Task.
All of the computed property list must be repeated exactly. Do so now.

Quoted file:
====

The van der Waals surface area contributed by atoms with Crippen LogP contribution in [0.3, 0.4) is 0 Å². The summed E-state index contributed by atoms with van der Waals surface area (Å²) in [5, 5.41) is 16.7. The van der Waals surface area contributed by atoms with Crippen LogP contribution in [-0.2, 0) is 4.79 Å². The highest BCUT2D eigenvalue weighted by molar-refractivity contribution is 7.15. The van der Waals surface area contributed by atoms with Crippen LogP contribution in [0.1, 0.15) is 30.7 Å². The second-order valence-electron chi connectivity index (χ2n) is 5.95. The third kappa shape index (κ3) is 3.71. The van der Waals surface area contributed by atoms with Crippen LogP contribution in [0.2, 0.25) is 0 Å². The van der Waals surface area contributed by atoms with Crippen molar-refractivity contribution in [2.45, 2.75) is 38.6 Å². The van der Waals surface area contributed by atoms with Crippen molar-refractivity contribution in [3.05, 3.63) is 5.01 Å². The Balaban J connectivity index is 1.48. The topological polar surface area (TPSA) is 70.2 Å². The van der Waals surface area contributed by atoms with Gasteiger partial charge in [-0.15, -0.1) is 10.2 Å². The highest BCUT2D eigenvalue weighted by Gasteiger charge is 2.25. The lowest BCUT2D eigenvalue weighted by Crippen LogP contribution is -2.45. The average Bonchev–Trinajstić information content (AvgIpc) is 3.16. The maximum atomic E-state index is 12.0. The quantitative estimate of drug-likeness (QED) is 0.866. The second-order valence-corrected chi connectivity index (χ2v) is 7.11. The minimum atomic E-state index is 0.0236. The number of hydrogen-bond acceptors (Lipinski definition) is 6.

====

The van der Waals surface area contributed by atoms with Crippen LogP contribution in [0.3, 0.4) is 0 Å². The summed E-state index contributed by atoms with van der Waals surface area (Å²) in [5, 5.41) is 16.7. The van der Waals surface area contributed by atoms with Crippen LogP contribution in [-0.2, 0) is 4.79 Å². The highest BCUT2D eigenvalue weighted by molar-refractivity contribution is 7.15. The van der Waals surface area contributed by atoms with Crippen LogP contribution in [0.1, 0.15) is 30.7 Å². The second-order valence-electron chi connectivity index (χ2n) is 5.95. The third kappa shape index (κ3) is 3.71. The van der Waals surface area contributed by atoms with Crippen LogP contribution in [0.2, 0.25) is 0 Å². The van der Waals surface area contributed by atoms with Crippen molar-refractivity contribution in [2.45, 2.75) is 38.6 Å². The van der Waals surface area contributed by atoms with Crippen molar-refractivity contribution in [3.05, 3.63) is 5.01 Å². The Balaban J connectivity index is 1.48. The topological polar surface area (TPSA) is 70.2 Å². The van der Waals surface area contributed by atoms with Gasteiger partial charge in [-0.15, -0.1) is 10.2 Å². The highest BCUT2D eigenvalue weighted by Gasteiger charge is 2.25. The lowest BCUT2D eigenvalue weighted by Crippen LogP contribution is -2.45. The average Bonchev–Trinajstić information content (AvgIpc) is 3.16. The maximum atomic E-state index is 12.0. The quantitative estimate of drug-likeness (QED) is 0.866. The second-order valence-corrected chi connectivity index (χ2v) is 7.11. The minimum atomic E-state index is 0.0236. The number of hydrogen-bond acceptors (Lipinski definition) is 6.